Bimatoprost - CAS 155206-00-1

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CAS 155206-00-1 Bimatoprost
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1. Bimatoprost Versus Latanoprost in Lowering Intraocular Pressure in Glaucoma and Ocular Hypertension: Results From Parallel-Group Comparison Trials
Steven T. Simmons, Monte S. Dirks, Robert J. Noecker. Advances In Therapy. Volume 21 No. 4 July/August 2004
At each of the 6 time points during which data were reported, patients given bimatoprost, compared with those given latanoprost, demonstrated a numerically lower mean IOP and a numerically greater mean IOP reduction. In the intent-to-treat patient population, the mean IOP reduction in all treatment groups at week 12 did not differ significantly (ranging from 6.5–8.7 mm Hg in the bimatoprost group, 5.9–8.6 mm Hg in the latanoprost group, and 4.7–7.9 mm Hg in the travoprost group) (Fig 1). The between-group differences at all diurnal time points also were not significant, but the differences observed at the 12 PM, 4 PM, and 8 PM time points were greater than that at the 8 AM time point. An analysis of results for the per-protocol patient population was reported only for the primary endpoint (IOP reduction at 8 AM, week 12). Bimatoprost lowered IOP significantly more effectively than travoprost (difference between groups, 0.93 mm Hg; 95% confidence interval [CI], 0.22 to 1.65). Bimatoprost was also associated with a greater mean reduction in IOP than was latanoprost, but the difference between these two treatment groups (0.23 mm Hg) was not statistically significant.
2. Efficacy of Bimatoprost in Glaucoma and Ocular Hypertension Unresponsive to Latanoprost
Robert D. Williams. Advances In Therapy. Volume 19 No. 6 November/December 2002
During phase 2 the mean IOP in bimatoprost-treated eyes was 20.1 ± 4.2 mm Hg (mean reduction from unmedicated baseline of 6.1 ± 3.8 mm Hg, P<.001) and 20.7 ± 5.1 mm Hg (mean reduction from baseline of 5.4 ± 4.8 mm Hg, P<.001) at visit 4 (Fig 2). In between-phase comparisons of IOP, bimatoprost provided statistically significant additional reductions from mean latanoprost-treated IOP. After 4 weeks of bimatoprost (visit 3), the mean IOP reduction from visit 2 was 4.2 ± 2.9 mm Hg (P<.001). After 8 weeks of bimatoprost (visit 4), the mean IOP reduction from visit 2 was 3.5 ± 3.3 mm Hg (P<.001).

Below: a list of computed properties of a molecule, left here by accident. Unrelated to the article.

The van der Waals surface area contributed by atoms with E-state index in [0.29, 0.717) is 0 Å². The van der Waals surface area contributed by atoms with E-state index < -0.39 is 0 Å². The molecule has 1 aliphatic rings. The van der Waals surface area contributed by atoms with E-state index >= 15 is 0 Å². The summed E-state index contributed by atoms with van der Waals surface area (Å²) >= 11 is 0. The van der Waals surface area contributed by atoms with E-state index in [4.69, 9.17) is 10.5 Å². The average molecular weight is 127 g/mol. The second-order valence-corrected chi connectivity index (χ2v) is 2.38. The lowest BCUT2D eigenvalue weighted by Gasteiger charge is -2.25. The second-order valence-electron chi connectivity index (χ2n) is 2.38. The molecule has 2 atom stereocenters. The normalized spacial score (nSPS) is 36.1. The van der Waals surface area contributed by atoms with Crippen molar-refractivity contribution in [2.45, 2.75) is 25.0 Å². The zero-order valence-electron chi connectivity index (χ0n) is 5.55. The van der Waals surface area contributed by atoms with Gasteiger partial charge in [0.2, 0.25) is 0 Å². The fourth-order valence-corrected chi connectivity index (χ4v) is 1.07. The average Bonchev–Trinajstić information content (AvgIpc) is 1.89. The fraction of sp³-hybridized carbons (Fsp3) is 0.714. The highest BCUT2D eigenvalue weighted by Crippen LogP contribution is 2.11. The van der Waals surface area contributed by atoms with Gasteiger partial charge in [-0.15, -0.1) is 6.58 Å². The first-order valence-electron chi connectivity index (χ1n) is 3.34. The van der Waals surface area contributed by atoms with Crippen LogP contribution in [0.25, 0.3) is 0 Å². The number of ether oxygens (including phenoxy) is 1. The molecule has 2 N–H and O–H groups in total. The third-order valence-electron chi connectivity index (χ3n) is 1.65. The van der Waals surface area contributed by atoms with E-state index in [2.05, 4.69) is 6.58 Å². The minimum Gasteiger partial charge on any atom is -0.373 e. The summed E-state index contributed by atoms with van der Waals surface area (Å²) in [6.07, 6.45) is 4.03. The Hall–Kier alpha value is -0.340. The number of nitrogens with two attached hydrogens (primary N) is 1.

3. Switching efficacy on intraocular pressure from latanoprost to bimatoprost in eyes with open angle glaucoma: implication to the changes of central corneal thickness
Akira Sawada • Tetsuya Yamamoto. Jpn J Ophthalmol (2014) 58:423–428
Of these, bimatoprost is an analog of PGF2a-1-ethanolamide (prostamide F2a), derived from an endocannabinoid anandamide by COX-2. It has a dual action mechanism, which involves an increase of both pressure-independent (conventional outflow) and pressure-dependent aqueous humor outflow (uveoscleral outflow) in human eyes. Many researchers report that the ability of bimatoprost to reduce intraocular pressure (IOP) is equal to or greater than that of latanoprost. Bimatoprost reduces IOP by approximately 20.4–37.1 % of the baseline IOP in untreated eyes. There is, however, little information on the IOP-lowering profile when bimatoprost is switched from other prostaglandin analogs including latanoprost.
4. Bimatoprost 0.01 % for previously treated patients with open-angle glaucoma or ocular hypertension in the Korean clinical setting
Michael Scott Kook • Susan Simonyi • Yong Ho Sohn • Chan Yun Kim • Ki Ho Park. Jpn J Ophthalmol (2015) 59:325–334
The prostamide bimatoprost 0.03 % is effective in reducing IOP and is generally well tolerated in long-term use. In comparative studies, bimatoprost 0.03 % had superior IOP-reducing effects compared with other prostaglandin analogs. A revised formulation, bimatoprost 0.01 %, was developed to maintain efficacy while improving tolerability, in particular, the incidence of ocular adverse events (AEs) such as hyperemia (which may reduce compliance and lead to treatment discontinuation). In a randomized, controlled study comparing the 2 formulations, bimatoprost 0.01 % was found to be equivalent to bimatoprost 0.03 % in reducing IOP over a 12-month treatment period, with improved tolerability (i.e., less frequent or severe conjunctival hyperemia).
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